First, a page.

3. Predator 2
Predator 2 is a C+ effort from everyone involved, but at least it has style and some kick-ass Predator action. Moving the titular bad to future (!) 1997 LA was a wise decision, and Stephen Hopkins pulls some creative muscles achieving some truly comic book-styled visuals; and, hey, who can argue with a cast featuring Danny Glover, Garey Busey, and Bill Paxton — in their prime, no less? The biggest issues plaguing Predator 2 are A) a lack of Arnold, and B) a minuscule budget that fails to match Hopkins’ wild imagination. The weird ass voodoo people don’t help, either. But, hey, that train sequence is amazing, the final third is a blast, and the inclusion of the xenomorph skull is still wicked enough to produce goosebumps, even if the results failed to match the grandiose highs of our wild imaginations. Plus, Alan Silvestri’s score kicks ass.
Finally, someone made a Predator movie without overthinking the concept. As stated in this article, Predator works when he’s not required to do much more than slaughter a few dozen innocent people. Oh boy, does he do that a lot here. Dan Trachtenberg gets just enough from his human stars — led by likable Amber Midthunder as a badass Native American warrior — to make us fear for their safety, and wisely moves the setting back to the late 1700s where bows and spears are the weapons of choice. More impressively, the 10 Cloverfield Lane director absolutely nails every aspect of our violent extraterrestrial baddie, right down to his slimmer look — the Predator moves more fluidly than ever before — and redesigned appearance. Kills are creative and appropriately gory while the body count, especially amongst a group of middling French explorers, is obscenely high — but in a good way.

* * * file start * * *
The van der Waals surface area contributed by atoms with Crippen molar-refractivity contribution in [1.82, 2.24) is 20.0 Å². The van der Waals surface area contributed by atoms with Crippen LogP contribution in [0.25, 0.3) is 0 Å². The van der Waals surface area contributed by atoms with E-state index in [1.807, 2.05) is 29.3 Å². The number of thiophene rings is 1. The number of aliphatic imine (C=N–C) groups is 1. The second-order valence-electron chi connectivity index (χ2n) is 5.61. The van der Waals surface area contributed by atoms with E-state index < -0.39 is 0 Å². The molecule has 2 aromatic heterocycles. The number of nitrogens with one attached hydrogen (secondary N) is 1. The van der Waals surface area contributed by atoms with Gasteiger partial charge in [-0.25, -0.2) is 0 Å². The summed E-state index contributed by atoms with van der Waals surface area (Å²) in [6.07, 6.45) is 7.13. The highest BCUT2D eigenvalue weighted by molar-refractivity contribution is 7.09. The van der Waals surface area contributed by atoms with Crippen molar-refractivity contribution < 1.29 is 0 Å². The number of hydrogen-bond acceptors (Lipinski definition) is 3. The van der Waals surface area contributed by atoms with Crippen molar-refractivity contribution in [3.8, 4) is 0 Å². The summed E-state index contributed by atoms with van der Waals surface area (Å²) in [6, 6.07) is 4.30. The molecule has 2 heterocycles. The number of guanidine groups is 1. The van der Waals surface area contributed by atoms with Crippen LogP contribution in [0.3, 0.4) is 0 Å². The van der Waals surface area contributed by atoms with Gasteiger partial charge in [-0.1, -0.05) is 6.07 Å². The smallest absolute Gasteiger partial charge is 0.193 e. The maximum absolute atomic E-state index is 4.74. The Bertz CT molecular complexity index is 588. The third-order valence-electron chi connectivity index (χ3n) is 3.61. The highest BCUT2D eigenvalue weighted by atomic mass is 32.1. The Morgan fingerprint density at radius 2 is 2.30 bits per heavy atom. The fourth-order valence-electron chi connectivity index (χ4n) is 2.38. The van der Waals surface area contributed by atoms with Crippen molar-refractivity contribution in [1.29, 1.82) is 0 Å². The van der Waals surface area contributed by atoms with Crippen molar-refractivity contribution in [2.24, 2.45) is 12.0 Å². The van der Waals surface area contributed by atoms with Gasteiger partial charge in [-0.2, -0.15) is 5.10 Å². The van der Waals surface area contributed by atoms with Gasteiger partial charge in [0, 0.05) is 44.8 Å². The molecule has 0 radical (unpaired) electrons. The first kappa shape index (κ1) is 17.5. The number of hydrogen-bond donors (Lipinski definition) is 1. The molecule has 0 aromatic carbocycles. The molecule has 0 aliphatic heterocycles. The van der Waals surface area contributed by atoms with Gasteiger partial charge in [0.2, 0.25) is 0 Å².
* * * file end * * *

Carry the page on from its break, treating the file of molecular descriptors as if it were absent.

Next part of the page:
No, there aren’t a lot of new ideas presented in Prey that will shepherd in a new wave of Predator films, and no, it’s not better than the original, but there’s an abundance of enthusiasm (even reverence for the source material) from everyone involved to ensure audiences will enjoy themselves for 90+ minutes.
Predator remains not only one of Arnold Schwarzenegger’s best films but also stands as one of the finer action flicks ever produced. This is largely thanks to impeccable work from director John McTiernan and an incredible cast consisting of Carl Weathers, Bill Duke, Shane Black, Sonny Landham, Jesse Ventura, and Richard Chaves. Filmed on location in Mexico, Predator is smart, simple, and enormously entertaining, and while one could argue that the script by Jim and John Thomas (and Black) is paper thin in terms of depth and ideas — particularly when compared to others of its ilk, like James Cameron’s Aliens and John Carpenter’s The Thing — there’s enough creative gusto (and male machismo) to move the action adventure from Point A to Point B with shocking precision.
Explosive, violent, and brimming with superstars and quotable one-liners — “Get to the chopper!” “If it bleeds, we can kill it!” “I ain’t got time to bleed!” — Predator is the very definition of action done right. It ain’t perfect, but damn is it a lot of fun.